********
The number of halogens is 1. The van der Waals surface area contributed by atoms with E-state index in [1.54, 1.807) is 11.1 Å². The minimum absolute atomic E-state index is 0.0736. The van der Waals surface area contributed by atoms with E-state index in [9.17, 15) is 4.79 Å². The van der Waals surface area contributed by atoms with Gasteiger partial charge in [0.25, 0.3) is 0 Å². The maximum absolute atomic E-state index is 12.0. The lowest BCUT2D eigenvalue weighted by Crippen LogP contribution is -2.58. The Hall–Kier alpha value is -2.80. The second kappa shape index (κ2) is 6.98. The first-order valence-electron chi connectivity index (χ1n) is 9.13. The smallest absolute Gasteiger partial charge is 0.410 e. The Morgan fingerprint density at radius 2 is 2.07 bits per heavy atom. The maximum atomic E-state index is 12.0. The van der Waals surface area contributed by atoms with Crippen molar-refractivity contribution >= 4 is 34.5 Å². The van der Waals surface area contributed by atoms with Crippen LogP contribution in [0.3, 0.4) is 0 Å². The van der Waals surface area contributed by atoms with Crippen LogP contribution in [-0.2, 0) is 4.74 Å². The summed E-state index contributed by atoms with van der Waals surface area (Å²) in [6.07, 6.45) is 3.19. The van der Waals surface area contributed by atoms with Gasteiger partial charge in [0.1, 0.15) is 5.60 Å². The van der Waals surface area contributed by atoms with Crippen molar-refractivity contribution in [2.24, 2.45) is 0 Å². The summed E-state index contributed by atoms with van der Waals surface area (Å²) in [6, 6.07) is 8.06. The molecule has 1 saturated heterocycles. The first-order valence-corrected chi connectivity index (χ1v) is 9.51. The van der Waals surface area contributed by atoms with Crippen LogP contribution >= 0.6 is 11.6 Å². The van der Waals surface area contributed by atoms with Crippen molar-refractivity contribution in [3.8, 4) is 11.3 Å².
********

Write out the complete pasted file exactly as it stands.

The number of halogens is 1. The van der Waals surface area contributed by atoms with E-state index in [1.54, 1.807) is 11.1 Å². The minimum absolute atomic E-state index is 0.0736. The van der Waals surface area contributed by atoms with E-state index in [9.17, 15) is 4.79 Å². The van der Waals surface area contributed by atoms with Gasteiger partial charge in [0.25, 0.3) is 0 Å². The maximum absolute atomic E-state index is 12.0. The lowest BCUT2D eigenvalue weighted by Crippen LogP contribution is -2.58. The Hall–Kier alpha value is -2.80. The second kappa shape index (κ2) is 6.98. The first-order valence-electron chi connectivity index (χ1n) is 9.13. The smallest absolute Gasteiger partial charge is 0.410 e. The Morgan fingerprint density at radius 2 is 2.07 bits per heavy atom. The maximum atomic E-state index is 12.0. The van der Waals surface area contributed by atoms with Crippen molar-refractivity contribution >= 4 is 34.5 Å². The van der Waals surface area contributed by atoms with Crippen LogP contribution in [0.3, 0.4) is 0 Å². The van der Waals surface area contributed by atoms with Crippen LogP contribution in [-0.2, 0) is 4.74 Å². The summed E-state index contributed by atoms with van der Waals surface area (Å²) in [6.07, 6.45) is 3.19. The van der Waals surface area contributed by atoms with Gasteiger partial charge in [0.1, 0.15) is 5.60 Å². The van der Waals surface area contributed by atoms with Crippen molar-refractivity contribution in [2.24, 2.45) is 0 Å². The summed E-state index contributed by atoms with van der Waals surface area (Å²) in [6, 6.07) is 8.06. The molecule has 1 saturated heterocycles. The first-order valence-corrected chi connectivity index (χ1v) is 9.51. The van der Waals surface area contributed by atoms with Crippen LogP contribution >= 0.6 is 11.6 Å². The van der Waals surface area contributed by atoms with Crippen molar-refractivity contribution in [3.8, 4) is 11.3 Å².